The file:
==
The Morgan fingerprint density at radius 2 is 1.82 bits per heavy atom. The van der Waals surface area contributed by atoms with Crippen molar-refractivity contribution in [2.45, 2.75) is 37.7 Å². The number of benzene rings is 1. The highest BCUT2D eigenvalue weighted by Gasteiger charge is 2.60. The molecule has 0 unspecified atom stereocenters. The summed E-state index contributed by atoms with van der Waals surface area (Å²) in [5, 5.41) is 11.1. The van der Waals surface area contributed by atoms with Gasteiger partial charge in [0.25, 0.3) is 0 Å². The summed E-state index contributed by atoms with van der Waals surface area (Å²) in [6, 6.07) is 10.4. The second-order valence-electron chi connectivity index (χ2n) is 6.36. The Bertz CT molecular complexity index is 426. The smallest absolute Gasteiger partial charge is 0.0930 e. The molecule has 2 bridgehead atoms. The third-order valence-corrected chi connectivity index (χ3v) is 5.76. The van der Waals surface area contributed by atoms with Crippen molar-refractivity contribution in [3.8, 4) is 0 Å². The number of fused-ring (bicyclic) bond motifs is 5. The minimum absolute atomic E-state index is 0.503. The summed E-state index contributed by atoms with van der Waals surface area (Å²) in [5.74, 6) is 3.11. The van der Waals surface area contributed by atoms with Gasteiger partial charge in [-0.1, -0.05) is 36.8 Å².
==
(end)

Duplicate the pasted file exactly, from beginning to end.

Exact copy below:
The Morgan fingerprint density at radius 2 is 1.82 bits per heavy atom. The van der Waals surface area contributed by atoms with Crippen molar-refractivity contribution in [2.45, 2.75) is 37.7 Å². The number of benzene rings is 1. The highest BCUT2D eigenvalue weighted by Gasteiger charge is 2.60. The molecule has 0 unspecified atom stereocenters. The summed E-state index contributed by atoms with van der Waals surface area (Å²) in [5, 5.41) is 11.1. The van der Waals surface area contributed by atoms with Gasteiger partial charge in [0.25, 0.3) is 0 Å². The summed E-state index contributed by atoms with van der Waals surface area (Å²) in [6, 6.07) is 10.4. The second-order valence-electron chi connectivity index (χ2n) is 6.36. The Bertz CT molecular complexity index is 426. The smallest absolute Gasteiger partial charge is 0.0930 e. The molecule has 2 bridgehead atoms. The third-order valence-corrected chi connectivity index (χ3v) is 5.76. The van der Waals surface area contributed by atoms with Crippen molar-refractivity contribution in [3.8, 4) is 0 Å². The number of fused-ring (bicyclic) bond motifs is 5. The minimum absolute atomic E-state index is 0.503. The summed E-state index contributed by atoms with van der Waals surface area (Å²) in [5.74, 6) is 3.11. The van der Waals surface area contributed by atoms with Gasteiger partial charge in [-0.1, -0.05) is 36.8 Å².